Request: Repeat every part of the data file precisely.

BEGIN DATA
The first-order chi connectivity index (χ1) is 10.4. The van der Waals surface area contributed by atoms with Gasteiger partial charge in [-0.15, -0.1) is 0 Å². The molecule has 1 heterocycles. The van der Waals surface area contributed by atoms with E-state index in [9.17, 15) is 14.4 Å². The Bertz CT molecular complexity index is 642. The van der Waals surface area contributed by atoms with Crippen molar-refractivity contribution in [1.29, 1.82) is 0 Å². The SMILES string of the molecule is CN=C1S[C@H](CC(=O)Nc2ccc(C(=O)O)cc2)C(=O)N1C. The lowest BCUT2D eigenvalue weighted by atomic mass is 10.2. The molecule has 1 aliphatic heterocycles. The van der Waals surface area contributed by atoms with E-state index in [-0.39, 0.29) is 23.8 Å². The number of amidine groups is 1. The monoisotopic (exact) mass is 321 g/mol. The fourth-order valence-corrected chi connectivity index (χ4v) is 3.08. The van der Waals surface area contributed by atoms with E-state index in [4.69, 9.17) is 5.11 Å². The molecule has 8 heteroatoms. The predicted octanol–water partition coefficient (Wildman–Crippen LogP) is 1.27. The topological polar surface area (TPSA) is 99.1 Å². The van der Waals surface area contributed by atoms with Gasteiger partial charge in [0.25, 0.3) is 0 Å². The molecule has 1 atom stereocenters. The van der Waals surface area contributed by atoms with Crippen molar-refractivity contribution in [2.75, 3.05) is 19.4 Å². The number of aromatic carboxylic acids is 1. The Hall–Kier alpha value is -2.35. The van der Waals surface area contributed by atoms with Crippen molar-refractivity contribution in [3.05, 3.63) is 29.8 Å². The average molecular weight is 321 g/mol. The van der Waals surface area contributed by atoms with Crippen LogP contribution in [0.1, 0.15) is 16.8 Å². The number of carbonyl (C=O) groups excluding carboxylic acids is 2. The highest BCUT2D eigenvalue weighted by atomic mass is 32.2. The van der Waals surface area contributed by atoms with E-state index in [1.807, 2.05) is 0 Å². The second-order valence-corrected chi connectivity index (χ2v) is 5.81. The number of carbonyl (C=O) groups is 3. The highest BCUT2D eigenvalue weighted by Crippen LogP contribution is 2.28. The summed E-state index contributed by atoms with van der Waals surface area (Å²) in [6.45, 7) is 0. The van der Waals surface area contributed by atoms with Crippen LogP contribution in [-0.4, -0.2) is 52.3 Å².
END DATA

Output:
The first-order chi connectivity index (χ1) is 10.4. The van der Waals surface area contributed by atoms with Gasteiger partial charge in [-0.15, -0.1) is 0 Å². The molecule has 1 heterocycles. The van der Waals surface area contributed by atoms with E-state index in [9.17, 15) is 14.4 Å². The Bertz CT molecular complexity index is 642. The van der Waals surface area contributed by atoms with Crippen molar-refractivity contribution in [1.29, 1.82) is 0 Å². The SMILES string of the molecule is CN=C1S[C@H](CC(=O)Nc2ccc(C(=O)O)cc2)C(=O)N1C. The lowest BCUT2D eigenvalue weighted by atomic mass is 10.2. The molecule has 1 aliphatic heterocycles. The van der Waals surface area contributed by atoms with E-state index in [-0.39, 0.29) is 23.8 Å². The number of amidine groups is 1. The monoisotopic (exact) mass is 321 g/mol. The fourth-order valence-corrected chi connectivity index (χ4v) is 3.08. The van der Waals surface area contributed by atoms with E-state index in [4.69, 9.17) is 5.11 Å². The molecule has 8 heteroatoms. The predicted octanol–water partition coefficient (Wildman–Crippen LogP) is 1.27. The topological polar surface area (TPSA) is 99.1 Å². The van der Waals surface area contributed by atoms with Gasteiger partial charge in [0.25, 0.3) is 0 Å². The molecule has 1 atom stereocenters. The van der Waals surface area contributed by atoms with Crippen molar-refractivity contribution in [2.75, 3.05) is 19.4 Å². The number of aromatic carboxylic acids is 1. The Hall–Kier alpha value is -2.35. The van der Waals surface area contributed by atoms with Crippen molar-refractivity contribution in [3.05, 3.63) is 29.8 Å². The average molecular weight is 321 g/mol. The van der Waals surface area contributed by atoms with Crippen LogP contribution in [0.1, 0.15) is 16.8 Å². The number of carbonyl (C=O) groups excluding carboxylic acids is 2. The highest BCUT2D eigenvalue weighted by atomic mass is 32.2. The van der Waals surface area contributed by atoms with E-state index in [1.807, 2.05) is 0 Å². The second-order valence-corrected chi connectivity index (χ2v) is 5.81. The number of carbonyl (C=O) groups is 3. The highest BCUT2D eigenvalue weighted by Crippen LogP contribution is 2.28. The summed E-state index contributed by atoms with van der Waals surface area (Å²) in [6.45, 7) is 0. The van der Waals surface area contributed by atoms with Crippen LogP contribution in [-0.4, -0.2) is 52.3 Å².